M2: cardiac: Cardiac tissue: decrease cAMP, increase IP3: cardiac slowing
M3: glandular: smooth muscle/glands: increase IP3: smooth muscle/gland
M3: vascular smooth muscle: increase cGMP: vasodilation
describe what a direct acting ACh receptor agonist does.
binds and activates ACh receptors
describe the function of an indirect ACh acting receptor Agonist.
inhibits cholinesterase: decreases ACh breakdown: increases ACh
Augment ACh signal transduction
Name the Choline Esters that are Direct Acting Receptor Agonist of ACh.
Acetylcholine
Bethanechol
Carbachol
Methacholine
Name the direct acting agonist that are plant alkaloids for ACh receptors.
Muscarine
Nicotine
Pilocarpine
what type of drug are:
Cevimeline
Varenicline
Direct acting ACh- receptor antagonist
Acetylcholine
Nicotinic and Muscarinic
- hydrolyzed by choline esterase
- Miosis (ophthalmologic exam)
- Coronary angiography
- Vasodilation
Bethanechol
Direct acting ACh-receptor Agonist
Muscarinic
NOT hydrolyzed by Choline esterase
Oral administration
GI and GU stimulation
Carbachol
Direct Acting ACh receptor agonist
Nicotinic and Muscarinic
NOT hydrolyzed by Choline esterase
Ocular administration
Miosis during ophthalmic surgery
Glaucoma
Methacholine
Direct Acting ACh receptor agonist
Nicotinic and Muscarinic
hydrolyzed by choline esterase
inhalation administration
Asthma challenge
what type of drug is Muscarine?
Muscarinic Plant Alkaloid ACh receptor agonist
- NO medical use
What drug is a nicotinic ACh receptor agonist that is a plant alkaloid, administered orally/transdermally, and used for smoking cessation?
Nicotine
Pilocarpine
Plant Alkaloid ACh receptor Agonist
Muscarinic receptor
Topical ocular/oral administration
Glaucoma
Xerostomia
Cevimeline
ACh receptor Agonist
M3: excitatory
increases IP3
Oral administration
Xerostomia
RX: dry eyes
Varenicline
Acetylcholine receptor Agonist
Nicotinic receptor agonist
Oral administration
Smoking cessation
decreases cravings and withdrawal symptoms
what are the classes of drugs that indirectly act as ACh receptor agonist?
Drugs that inhibit cholinesterase
- Reversible cholinesterase inhibitors
- irreversible cholinesterase inhibitors
Drugs that augment ACh
name the reversible cholinesterase inhibitors.
Donepazil
Edrophonium
Neostigmine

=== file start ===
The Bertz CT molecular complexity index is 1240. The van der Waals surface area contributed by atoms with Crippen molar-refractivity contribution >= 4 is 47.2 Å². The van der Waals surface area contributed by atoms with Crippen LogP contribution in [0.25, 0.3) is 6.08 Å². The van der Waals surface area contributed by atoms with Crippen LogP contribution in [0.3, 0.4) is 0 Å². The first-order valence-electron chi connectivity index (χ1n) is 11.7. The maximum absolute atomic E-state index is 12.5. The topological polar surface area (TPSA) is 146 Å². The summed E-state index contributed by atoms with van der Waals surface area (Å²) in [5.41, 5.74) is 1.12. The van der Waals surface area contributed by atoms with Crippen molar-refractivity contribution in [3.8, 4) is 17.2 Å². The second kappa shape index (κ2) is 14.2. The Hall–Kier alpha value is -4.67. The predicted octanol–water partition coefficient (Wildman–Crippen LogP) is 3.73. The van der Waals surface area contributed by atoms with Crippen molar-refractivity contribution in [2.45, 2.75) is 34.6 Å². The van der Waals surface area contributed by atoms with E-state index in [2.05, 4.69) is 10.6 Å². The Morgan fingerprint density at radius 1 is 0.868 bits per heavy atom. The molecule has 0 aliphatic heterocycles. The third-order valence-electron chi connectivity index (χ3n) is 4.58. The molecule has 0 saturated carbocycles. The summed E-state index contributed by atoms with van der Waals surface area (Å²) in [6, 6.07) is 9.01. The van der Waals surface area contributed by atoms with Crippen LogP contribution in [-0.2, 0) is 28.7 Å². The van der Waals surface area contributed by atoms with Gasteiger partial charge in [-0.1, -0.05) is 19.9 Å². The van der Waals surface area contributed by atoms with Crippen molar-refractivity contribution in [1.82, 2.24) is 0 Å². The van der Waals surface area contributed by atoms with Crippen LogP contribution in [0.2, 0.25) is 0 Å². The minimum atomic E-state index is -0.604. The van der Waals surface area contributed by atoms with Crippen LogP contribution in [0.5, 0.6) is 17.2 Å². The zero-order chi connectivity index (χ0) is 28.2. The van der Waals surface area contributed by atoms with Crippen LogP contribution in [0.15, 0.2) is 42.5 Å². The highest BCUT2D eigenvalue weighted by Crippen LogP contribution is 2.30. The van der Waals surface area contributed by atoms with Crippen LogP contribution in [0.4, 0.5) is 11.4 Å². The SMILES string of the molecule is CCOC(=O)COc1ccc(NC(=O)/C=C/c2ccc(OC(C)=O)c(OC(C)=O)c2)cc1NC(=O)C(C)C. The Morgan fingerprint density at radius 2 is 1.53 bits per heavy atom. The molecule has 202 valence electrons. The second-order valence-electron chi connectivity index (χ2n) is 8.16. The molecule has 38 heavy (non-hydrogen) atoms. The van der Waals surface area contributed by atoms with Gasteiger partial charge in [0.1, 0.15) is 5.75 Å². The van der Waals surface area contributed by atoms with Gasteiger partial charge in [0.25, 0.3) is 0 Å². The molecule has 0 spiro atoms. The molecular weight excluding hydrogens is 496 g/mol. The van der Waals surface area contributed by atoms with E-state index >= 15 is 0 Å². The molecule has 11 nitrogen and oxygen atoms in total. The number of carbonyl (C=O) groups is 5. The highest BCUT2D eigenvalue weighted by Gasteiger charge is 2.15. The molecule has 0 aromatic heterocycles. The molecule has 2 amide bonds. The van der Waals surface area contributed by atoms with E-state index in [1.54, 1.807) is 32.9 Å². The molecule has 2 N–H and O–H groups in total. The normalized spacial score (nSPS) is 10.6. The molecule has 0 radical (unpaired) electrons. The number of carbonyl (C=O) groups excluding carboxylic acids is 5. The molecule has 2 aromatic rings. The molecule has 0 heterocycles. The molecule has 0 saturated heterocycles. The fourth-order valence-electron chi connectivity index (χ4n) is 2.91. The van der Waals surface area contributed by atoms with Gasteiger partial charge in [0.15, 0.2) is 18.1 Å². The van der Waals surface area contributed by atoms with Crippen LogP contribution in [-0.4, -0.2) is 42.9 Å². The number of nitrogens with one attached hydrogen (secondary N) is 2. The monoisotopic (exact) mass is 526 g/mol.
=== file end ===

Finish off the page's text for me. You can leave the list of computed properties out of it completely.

Physostigmine
Pyridostigmine
name the irreversible cholinesterase inhibitors
Echothiophate
Isoflurophate
Malathion
Name the drugs that Augment ACh
Sidenafil
Vardenafil
Tadalafil
Describe Donepazil
Reversible cholinesterase inhibitor
Oral administration
Clinical use: Alzheimers disease
describe Edrophonium
Reversible cholinesterase inhibitor
IV administration
Clinical use: Myasthenia gravis diagnosis
describe Neostigmine
Reversible Cholinesterase inhibitor
Oral, SC, or IM administration
Clinical use: Myasthenia gravis, GI, GU stimulation
describe Physostigmine
Reversible Cholinesterase inhibitor
Topical ocular administration, IM, IV
Clinical use: Glaucoma, Reversal CNS effects of antimuscarinic drugs
describe Pyridostigmine
Reversible Cholinesterase inhibitor
Oral, IM, IV administration
Clinical use: Myasthenia gravis, antidote for curariform drug toxicity
describe Echothiophate
Irreversible cholinesterase inhibitor
Topical ocular administration
Clinical use: Chronic Glaucoma and Accommodation estropia
Isoflurophate
Irreversible Cholinesterase inhibitor
Topical ocular administration
Clinical use: Glaucoma and accommodation estropia
You child plays on a baseball team and they share batting helmets. One of the children on his team has gotten head lice. If you child has it too, what will you use to treat him?
Malathion
- Irreversible Cholinesterase inhibitor
- Topical administration
Clinical use: Pediculosis (lice)
describe the action of Sidenafil.
Drug that augments ACh
- Viagra
- decreases 5-PDE = decrease degradation of cAMP = increase cGMP = increased vasodilation
what would a patient need Vardenafil for? Can the patient eat food with it?
Vardenafil is a drug that augments ACh and is a Sidenafil minor drug for ED.
Patients can eat food with it since it is not affected by food
Which of the drugs that augment ACh receptors has the longest half life?
Tadalafil (Cialis)
absorption not affected by food
what is the most common side effect of Sidenafil?
HEADACHE